We denied Ruiz's subsequent request for a certificate of appealability.[17]While the district court had conducted a de novo examination of Ruiz's Wiggins evidence, [18] we reviewed that evidence under the deferential standard of 28 U.S.C. § 2254(d). This followed from our required resolution of uncertainty in the state court order in favor of federal jurisdiction.[19] We held that "Ruiz's new evidence bears scant resemblance to that adduced in Wiggins and Williams v. Taylor, cases in which the Supreme Court found prejudice" and that "[b]ecause there is no debatable issue on prejudice, we need not reach the question of whether Ruiz's trial counsel's failure to introduce the new habeas evidence at trial amounted to deficient representation."[20] The Supreme Court denied certiorari.[21]

         II.

         Ruiz then returned to the Texas courts with a third state habeas application. The Texas Court of Criminal Appeals stayed his execution pending review before dismissing that petition late last year.[22] In that opinion, the Texas Court of Criminal appeals stated that "[the 2007 dismissal for abuse of the writ] did not address the merits of Ruiz's IAC claims" and characterized this Court's holding to the contrary as "an innovative way to allow the merits of Ruiz's IAC claims to be addressed by the federal district court."[23] According to Ruiz, these statements are evidence of a manifest error in our 2013 opinion. Ruiz avers that our decision that the Texas state courts had evaluated his Wiggins claims on the merits, and consequently that the § 2254(d) standard of review applied, is "clearly an error" in light of the Texas Court of Criminal Appeals's statements to the contrary. Ruiz urges that this error requires this court to recall the mandate in order to prevent injustice.

         Our earlier decision was not erroneous. As we explained in our opinion, the writings of the separate and dissenting judges of the Texas Court of Criminal Appeals left us uncertain that its decision was footed in state law.[24]The principles of Michigan v. Long and progeny required that we resolve that uncertainty in favor of federal jurisdiction.[25] We respect the recent repair to its order by that able court and its statement of what it intended in its original ruling. We respectfully disagree that its intent was then fully effectuated.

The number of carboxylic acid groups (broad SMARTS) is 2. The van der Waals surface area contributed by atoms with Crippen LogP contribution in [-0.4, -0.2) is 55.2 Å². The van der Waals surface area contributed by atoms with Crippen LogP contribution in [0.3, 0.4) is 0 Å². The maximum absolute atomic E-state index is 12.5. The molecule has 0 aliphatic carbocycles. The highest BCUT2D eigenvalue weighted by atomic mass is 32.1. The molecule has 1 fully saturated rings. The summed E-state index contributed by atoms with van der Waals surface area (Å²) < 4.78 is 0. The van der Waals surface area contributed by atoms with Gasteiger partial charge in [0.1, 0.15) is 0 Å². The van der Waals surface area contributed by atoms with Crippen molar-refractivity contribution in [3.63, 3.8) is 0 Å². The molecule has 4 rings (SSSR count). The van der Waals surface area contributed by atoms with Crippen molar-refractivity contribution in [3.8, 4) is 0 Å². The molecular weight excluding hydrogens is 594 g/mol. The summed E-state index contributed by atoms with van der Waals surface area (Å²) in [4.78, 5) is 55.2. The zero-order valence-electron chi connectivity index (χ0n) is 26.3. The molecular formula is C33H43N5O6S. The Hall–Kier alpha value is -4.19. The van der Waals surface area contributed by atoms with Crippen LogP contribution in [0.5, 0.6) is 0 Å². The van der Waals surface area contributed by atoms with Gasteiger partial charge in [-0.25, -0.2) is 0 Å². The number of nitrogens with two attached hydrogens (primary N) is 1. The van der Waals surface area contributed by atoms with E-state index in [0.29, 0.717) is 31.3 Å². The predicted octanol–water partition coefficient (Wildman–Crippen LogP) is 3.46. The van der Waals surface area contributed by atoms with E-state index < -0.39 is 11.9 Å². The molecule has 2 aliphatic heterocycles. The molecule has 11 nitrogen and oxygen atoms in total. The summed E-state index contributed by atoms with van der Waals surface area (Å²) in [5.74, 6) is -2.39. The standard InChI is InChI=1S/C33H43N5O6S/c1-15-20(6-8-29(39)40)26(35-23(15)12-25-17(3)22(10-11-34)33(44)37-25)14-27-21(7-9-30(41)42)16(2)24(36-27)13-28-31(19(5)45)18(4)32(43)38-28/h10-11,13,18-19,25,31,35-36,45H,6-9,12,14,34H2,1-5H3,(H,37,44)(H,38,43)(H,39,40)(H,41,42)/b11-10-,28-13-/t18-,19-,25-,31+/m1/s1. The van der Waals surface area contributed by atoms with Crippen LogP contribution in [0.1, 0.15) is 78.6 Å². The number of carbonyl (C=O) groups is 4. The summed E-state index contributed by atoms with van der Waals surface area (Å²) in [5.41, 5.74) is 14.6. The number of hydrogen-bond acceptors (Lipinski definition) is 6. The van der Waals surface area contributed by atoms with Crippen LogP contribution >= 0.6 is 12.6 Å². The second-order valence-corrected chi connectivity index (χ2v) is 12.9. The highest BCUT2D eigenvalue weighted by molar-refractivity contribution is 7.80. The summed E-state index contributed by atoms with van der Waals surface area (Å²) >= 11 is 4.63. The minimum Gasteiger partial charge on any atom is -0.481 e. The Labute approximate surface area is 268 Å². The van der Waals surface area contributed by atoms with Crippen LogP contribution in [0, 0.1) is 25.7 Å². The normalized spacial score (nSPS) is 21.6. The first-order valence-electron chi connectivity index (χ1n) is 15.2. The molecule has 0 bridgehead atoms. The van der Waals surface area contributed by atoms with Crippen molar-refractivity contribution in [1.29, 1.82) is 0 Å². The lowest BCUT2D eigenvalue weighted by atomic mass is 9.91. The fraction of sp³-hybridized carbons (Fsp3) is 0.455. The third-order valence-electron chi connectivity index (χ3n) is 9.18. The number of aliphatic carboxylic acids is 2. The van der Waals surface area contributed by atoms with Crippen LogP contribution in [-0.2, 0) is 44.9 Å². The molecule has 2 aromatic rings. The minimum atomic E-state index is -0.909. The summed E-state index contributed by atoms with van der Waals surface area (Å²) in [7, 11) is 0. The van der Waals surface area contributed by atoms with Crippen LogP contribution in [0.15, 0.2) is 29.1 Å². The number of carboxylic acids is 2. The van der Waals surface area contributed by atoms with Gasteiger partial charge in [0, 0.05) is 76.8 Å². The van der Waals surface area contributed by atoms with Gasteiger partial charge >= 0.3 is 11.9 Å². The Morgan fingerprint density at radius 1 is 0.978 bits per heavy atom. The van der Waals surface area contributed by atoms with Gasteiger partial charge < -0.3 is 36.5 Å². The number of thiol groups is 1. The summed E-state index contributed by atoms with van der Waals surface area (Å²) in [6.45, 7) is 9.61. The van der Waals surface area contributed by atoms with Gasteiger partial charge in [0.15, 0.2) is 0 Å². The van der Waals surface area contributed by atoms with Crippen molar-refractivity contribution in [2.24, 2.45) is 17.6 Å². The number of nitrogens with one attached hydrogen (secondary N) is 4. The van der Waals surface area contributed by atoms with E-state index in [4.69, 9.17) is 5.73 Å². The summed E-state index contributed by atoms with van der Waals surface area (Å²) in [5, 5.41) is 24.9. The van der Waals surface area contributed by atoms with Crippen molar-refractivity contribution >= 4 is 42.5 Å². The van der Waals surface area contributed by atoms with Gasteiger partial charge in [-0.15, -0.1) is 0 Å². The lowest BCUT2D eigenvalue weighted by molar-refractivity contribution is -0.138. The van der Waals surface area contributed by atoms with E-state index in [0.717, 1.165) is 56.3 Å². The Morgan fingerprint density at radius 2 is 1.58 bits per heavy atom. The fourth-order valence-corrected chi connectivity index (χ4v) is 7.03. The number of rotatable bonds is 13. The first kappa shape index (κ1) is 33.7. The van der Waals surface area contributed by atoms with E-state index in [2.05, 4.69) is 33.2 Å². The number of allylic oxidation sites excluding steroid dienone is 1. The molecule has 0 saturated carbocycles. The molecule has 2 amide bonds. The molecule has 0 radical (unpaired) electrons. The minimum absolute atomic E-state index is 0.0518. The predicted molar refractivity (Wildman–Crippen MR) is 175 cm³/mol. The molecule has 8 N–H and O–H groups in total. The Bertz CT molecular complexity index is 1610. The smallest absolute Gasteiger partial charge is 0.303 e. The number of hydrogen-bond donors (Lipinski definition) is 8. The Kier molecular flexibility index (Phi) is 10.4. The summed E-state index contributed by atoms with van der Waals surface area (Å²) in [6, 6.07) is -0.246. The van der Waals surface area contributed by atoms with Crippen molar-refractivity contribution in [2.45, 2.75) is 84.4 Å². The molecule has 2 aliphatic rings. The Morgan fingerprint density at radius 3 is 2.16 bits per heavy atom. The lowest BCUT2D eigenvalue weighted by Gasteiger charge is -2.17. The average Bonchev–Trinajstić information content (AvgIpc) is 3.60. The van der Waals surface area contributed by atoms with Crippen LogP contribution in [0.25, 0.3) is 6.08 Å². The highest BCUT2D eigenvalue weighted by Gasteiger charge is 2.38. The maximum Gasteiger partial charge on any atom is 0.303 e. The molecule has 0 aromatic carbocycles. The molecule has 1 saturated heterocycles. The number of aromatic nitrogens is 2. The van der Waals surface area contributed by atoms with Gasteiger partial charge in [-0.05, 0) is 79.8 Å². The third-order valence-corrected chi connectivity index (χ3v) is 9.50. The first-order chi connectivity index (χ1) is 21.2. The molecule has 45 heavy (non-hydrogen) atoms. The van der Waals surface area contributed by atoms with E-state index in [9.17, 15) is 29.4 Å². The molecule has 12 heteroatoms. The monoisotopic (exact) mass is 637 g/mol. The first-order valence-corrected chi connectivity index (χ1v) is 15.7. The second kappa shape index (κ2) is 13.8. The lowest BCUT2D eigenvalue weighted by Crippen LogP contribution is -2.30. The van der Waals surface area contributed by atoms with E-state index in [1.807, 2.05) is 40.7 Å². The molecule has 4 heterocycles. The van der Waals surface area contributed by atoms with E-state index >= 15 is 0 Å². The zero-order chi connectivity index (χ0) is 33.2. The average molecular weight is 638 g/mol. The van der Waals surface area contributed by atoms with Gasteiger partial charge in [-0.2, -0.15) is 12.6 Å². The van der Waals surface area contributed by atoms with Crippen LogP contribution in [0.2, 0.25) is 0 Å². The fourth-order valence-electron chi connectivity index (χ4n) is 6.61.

Regardless, the fall of the error is now only a muse, for a contrary determination would not favor Ruiz, as we would then have not had jurisdiction to hear those claims.[26] Ruiz appears to argue that there is a middle ground between the deferential standard necessitated by the state court's "on the merits" dismissal of his Wiggins claims and a finding that he had procedurally defaulted. Not so. The Supreme Court has held that § 2254(d) applies even where the state court issues a summary denial without an accompanying statement of reasons.[27] "When a federal claim has been presented to a state court and the state court has denied relief, it may be presumed that the state court adjudicated the claim on the merits in the absence of any indication or state-law procedural principles to the contrary."[28]Our holding that the Texas Court of Criminal Appeals dismissed his petition on the merits necessarily triggered the deferential standard he faced under § 2254(d) when he returned six years later. In short, Ruiz's Wiggins claims have run their course and are drained of purchase.

         Ruiz's motion to withdraw the mandate is denied.

         IN THE COURT OF CRIMINAL APPEALS OF TEXAS

         EX PARTE ROLANDO RUIZ

         WR-27, 328-03

         ON APPLICATION FOR WRIT OF HABEAS CORPUS IN CAUSE NO. 92-CR-6718B FROM THE 227' DISTRICT COURT OF BEXAR COUNTY

          Per Curiam. WOMACK, J., filed a statement respecting the dismissal of the application. Holcomb, J., filed a statement dissenting to the dismissal of the application in which ...